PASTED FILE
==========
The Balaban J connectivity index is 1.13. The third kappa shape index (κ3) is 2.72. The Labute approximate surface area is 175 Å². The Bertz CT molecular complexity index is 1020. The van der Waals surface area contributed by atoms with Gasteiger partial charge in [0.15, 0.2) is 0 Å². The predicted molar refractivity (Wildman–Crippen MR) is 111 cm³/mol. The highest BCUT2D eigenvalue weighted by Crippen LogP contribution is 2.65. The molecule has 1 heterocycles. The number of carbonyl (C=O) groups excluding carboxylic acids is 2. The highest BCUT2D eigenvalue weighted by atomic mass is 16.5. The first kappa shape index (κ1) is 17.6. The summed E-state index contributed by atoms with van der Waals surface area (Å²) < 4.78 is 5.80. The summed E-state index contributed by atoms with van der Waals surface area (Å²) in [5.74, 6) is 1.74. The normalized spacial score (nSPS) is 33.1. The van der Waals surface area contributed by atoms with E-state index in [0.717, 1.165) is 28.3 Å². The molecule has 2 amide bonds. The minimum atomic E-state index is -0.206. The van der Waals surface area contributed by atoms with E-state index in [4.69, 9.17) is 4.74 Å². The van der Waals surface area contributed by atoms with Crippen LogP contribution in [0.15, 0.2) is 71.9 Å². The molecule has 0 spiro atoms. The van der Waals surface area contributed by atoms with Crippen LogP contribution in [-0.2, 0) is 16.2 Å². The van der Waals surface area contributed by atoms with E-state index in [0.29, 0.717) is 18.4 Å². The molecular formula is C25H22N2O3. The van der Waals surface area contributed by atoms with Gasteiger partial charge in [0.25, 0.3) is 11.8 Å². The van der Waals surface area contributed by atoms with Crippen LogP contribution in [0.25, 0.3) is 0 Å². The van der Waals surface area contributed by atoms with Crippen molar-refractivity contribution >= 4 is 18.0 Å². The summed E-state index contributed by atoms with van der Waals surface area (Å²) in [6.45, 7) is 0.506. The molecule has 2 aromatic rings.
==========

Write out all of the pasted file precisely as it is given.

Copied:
The Balaban J connectivity index is 1.13. The third kappa shape index (κ3) is 2.72. The Labute approximate surface area is 175 Å². The Bertz CT molecular complexity index is 1020. The van der Waals surface area contributed by atoms with Gasteiger partial charge in [0.15, 0.2) is 0 Å². The predicted molar refractivity (Wildman–Crippen MR) is 111 cm³/mol. The highest BCUT2D eigenvalue weighted by Crippen LogP contribution is 2.65. The molecule has 1 heterocycles. The number of carbonyl (C=O) groups excluding carboxylic acids is 2. The highest BCUT2D eigenvalue weighted by atomic mass is 16.5. The first kappa shape index (κ1) is 17.6. The summed E-state index contributed by atoms with van der Waals surface area (Å²) < 4.78 is 5.80. The summed E-state index contributed by atoms with van der Waals surface area (Å²) in [5.74, 6) is 1.74. The normalized spacial score (nSPS) is 33.1. The van der Waals surface area contributed by atoms with E-state index in [0.717, 1.165) is 28.3 Å². The molecule has 2 amide bonds. The minimum atomic E-state index is -0.206. The van der Waals surface area contributed by atoms with E-state index in [4.69, 9.17) is 4.74 Å². The van der Waals surface area contributed by atoms with Crippen LogP contribution in [0.15, 0.2) is 71.9 Å². The molecule has 0 spiro atoms. The van der Waals surface area contributed by atoms with Crippen LogP contribution in [-0.2, 0) is 16.2 Å². The van der Waals surface area contributed by atoms with E-state index in [0.29, 0.717) is 18.4 Å². The molecular formula is C25H22N2O3. The van der Waals surface area contributed by atoms with Gasteiger partial charge in [0.25, 0.3) is 11.8 Å². The van der Waals surface area contributed by atoms with Crippen LogP contribution in [0.25, 0.3) is 0 Å². The van der Waals surface area contributed by atoms with Crippen molar-refractivity contribution >= 4 is 18.0 Å². The summed E-state index contributed by atoms with van der Waals surface area (Å²) in [6.45, 7) is 0.506. The molecule has 2 aromatic rings.